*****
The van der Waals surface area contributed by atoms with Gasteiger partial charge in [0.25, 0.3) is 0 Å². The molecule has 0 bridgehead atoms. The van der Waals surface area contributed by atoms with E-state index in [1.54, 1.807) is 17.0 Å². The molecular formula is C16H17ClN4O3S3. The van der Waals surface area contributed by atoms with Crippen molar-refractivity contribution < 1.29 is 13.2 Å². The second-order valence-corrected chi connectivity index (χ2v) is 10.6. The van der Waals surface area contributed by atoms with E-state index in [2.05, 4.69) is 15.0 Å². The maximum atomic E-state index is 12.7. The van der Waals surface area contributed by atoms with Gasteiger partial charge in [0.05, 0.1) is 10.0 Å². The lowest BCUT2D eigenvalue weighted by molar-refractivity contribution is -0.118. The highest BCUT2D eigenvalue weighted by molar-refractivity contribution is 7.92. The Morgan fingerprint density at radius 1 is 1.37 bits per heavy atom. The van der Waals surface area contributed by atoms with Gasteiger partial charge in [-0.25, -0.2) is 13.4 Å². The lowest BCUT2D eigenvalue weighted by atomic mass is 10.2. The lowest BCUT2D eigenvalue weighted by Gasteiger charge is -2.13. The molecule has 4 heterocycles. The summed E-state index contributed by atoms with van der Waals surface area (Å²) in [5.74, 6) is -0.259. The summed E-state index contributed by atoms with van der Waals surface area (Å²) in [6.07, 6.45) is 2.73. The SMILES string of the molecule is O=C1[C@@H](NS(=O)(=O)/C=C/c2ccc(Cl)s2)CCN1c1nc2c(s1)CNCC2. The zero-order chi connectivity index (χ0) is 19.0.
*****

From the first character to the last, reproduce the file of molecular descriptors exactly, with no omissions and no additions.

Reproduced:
The van der Waals surface area contributed by atoms with Gasteiger partial charge in [0.25, 0.3) is 0 Å². The molecule has 0 bridgehead atoms. The van der Waals surface area contributed by atoms with E-state index in [1.54, 1.807) is 17.0 Å². The molecular formula is C16H17ClN4O3S3. The van der Waals surface area contributed by atoms with Crippen molar-refractivity contribution < 1.29 is 13.2 Å². The second-order valence-corrected chi connectivity index (χ2v) is 10.6. The van der Waals surface area contributed by atoms with E-state index in [2.05, 4.69) is 15.0 Å². The maximum atomic E-state index is 12.7. The van der Waals surface area contributed by atoms with Gasteiger partial charge in [0.05, 0.1) is 10.0 Å². The lowest BCUT2D eigenvalue weighted by molar-refractivity contribution is -0.118. The highest BCUT2D eigenvalue weighted by molar-refractivity contribution is 7.92. The Morgan fingerprint density at radius 1 is 1.37 bits per heavy atom. The van der Waals surface area contributed by atoms with Gasteiger partial charge in [-0.25, -0.2) is 13.4 Å². The lowest BCUT2D eigenvalue weighted by atomic mass is 10.2. The lowest BCUT2D eigenvalue weighted by Gasteiger charge is -2.13. The molecule has 4 heterocycles. The summed E-state index contributed by atoms with van der Waals surface area (Å²) in [5.74, 6) is -0.259. The summed E-state index contributed by atoms with van der Waals surface area (Å²) in [6.07, 6.45) is 2.73. The SMILES string of the molecule is O=C1[C@@H](NS(=O)(=O)/C=C/c2ccc(Cl)s2)CCN1c1nc2c(s1)CNCC2. The zero-order chi connectivity index (χ0) is 19.0.